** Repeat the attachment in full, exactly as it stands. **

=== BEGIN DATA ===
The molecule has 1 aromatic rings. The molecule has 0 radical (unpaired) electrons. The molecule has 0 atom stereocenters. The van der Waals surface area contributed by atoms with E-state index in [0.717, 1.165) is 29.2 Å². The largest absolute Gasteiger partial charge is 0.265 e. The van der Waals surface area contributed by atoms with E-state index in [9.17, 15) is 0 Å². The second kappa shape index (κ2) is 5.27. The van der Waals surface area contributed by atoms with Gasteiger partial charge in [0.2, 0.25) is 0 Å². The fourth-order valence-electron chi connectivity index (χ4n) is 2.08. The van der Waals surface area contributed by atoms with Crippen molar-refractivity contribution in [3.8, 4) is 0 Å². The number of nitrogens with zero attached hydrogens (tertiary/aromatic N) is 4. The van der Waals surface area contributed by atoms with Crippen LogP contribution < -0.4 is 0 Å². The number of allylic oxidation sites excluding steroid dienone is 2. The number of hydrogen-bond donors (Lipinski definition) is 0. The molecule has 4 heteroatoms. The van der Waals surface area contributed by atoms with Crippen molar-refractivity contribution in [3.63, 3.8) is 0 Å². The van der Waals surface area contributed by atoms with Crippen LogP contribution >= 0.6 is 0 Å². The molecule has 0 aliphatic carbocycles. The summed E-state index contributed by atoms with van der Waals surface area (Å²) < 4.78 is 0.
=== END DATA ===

The molecule has 1 aromatic rings. The molecule has 0 radical (unpaired) electrons. The molecule has 0 atom stereocenters. The van der Waals surface area contributed by atoms with E-state index in [0.717, 1.165) is 29.2 Å². The largest absolute Gasteiger partial charge is 0.265 e. The van der Waals surface area contributed by atoms with E-state index in [9.17, 15) is 0 Å². The second kappa shape index (κ2) is 5.27. The van der Waals surface area contributed by atoms with Gasteiger partial charge in [0.2, 0.25) is 0 Å². The fourth-order valence-electron chi connectivity index (χ4n) is 2.08. The van der Waals surface area contributed by atoms with Crippen molar-refractivity contribution in [3.8, 4) is 0 Å². The number of nitrogens with zero attached hydrogens (tertiary/aromatic N) is 4. The van der Waals surface area contributed by atoms with Crippen LogP contribution < -0.4 is 0 Å². The number of allylic oxidation sites excluding steroid dienone is 2. The number of hydrogen-bond donors (Lipinski definition) is 0. The molecule has 4 heteroatoms. The van der Waals surface area contributed by atoms with Crippen molar-refractivity contribution in [3.63, 3.8) is 0 Å². The van der Waals surface area contributed by atoms with Crippen LogP contribution >= 0.6 is 0 Å². The molecule has 0 aliphatic carbocycles. The summed E-state index contributed by atoms with van der Waals surface area (Å²) < 4.78 is 0.